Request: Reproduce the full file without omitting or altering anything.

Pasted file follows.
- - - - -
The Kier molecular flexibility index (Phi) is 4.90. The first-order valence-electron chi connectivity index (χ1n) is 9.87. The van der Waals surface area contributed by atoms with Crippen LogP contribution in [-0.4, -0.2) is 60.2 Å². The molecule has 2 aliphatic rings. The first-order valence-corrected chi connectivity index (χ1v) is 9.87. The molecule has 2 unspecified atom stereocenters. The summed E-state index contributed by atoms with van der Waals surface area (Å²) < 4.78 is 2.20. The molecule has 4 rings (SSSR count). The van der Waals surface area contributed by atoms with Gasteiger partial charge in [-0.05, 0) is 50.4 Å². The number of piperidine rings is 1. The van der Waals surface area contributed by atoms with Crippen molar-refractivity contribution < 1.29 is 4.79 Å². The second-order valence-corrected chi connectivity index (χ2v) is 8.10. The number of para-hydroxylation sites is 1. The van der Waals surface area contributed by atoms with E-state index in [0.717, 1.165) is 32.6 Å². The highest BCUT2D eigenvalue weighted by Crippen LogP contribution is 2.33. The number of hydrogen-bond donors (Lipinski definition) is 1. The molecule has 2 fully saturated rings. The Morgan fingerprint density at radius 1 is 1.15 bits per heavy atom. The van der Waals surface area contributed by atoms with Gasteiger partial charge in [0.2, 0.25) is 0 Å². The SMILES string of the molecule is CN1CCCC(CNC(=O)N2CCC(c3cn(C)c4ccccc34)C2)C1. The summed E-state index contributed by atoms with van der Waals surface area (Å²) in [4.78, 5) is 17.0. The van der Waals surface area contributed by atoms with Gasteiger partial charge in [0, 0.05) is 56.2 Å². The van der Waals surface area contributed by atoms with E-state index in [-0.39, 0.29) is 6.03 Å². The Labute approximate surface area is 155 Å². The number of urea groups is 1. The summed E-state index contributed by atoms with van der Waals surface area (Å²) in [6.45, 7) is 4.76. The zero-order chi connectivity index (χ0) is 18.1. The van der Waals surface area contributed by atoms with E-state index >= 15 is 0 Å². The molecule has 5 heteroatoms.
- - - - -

The Kier molecular flexibility index (Phi) is 4.90. The first-order valence-electron chi connectivity index (χ1n) is 9.87. The van der Waals surface area contributed by atoms with Crippen LogP contribution in [-0.4, -0.2) is 60.2 Å². The molecule has 2 aliphatic rings. The first-order valence-corrected chi connectivity index (χ1v) is 9.87. The molecule has 2 unspecified atom stereocenters. The summed E-state index contributed by atoms with van der Waals surface area (Å²) < 4.78 is 2.20. The molecule has 4 rings (SSSR count). The van der Waals surface area contributed by atoms with Gasteiger partial charge in [-0.05, 0) is 50.4 Å². The number of piperidine rings is 1. The van der Waals surface area contributed by atoms with Crippen molar-refractivity contribution < 1.29 is 4.79 Å². The second-order valence-corrected chi connectivity index (χ2v) is 8.10. The number of para-hydroxylation sites is 1. The van der Waals surface area contributed by atoms with E-state index in [0.717, 1.165) is 32.6 Å². The highest BCUT2D eigenvalue weighted by Crippen LogP contribution is 2.33. The number of hydrogen-bond donors (Lipinski definition) is 1. The molecule has 2 fully saturated rings. The Morgan fingerprint density at radius 1 is 1.15 bits per heavy atom. The van der Waals surface area contributed by atoms with Gasteiger partial charge in [0.2, 0.25) is 0 Å². The SMILES string of the molecule is CN1CCCC(CNC(=O)N2CCC(c3cn(C)c4ccccc34)C2)C1. The summed E-state index contributed by atoms with van der Waals surface area (Å²) in [4.78, 5) is 17.0. The van der Waals surface area contributed by atoms with Gasteiger partial charge in [0, 0.05) is 56.2 Å². The van der Waals surface area contributed by atoms with E-state index in [-0.39, 0.29) is 6.03 Å². The Labute approximate surface area is 155 Å². The number of urea groups is 1. The summed E-state index contributed by atoms with van der Waals surface area (Å²) in [6.45, 7) is 4.76. The zero-order chi connectivity index (χ0) is 18.1. The van der Waals surface area contributed by atoms with E-state index >= 15 is 0 Å². The molecule has 5 heteroatoms.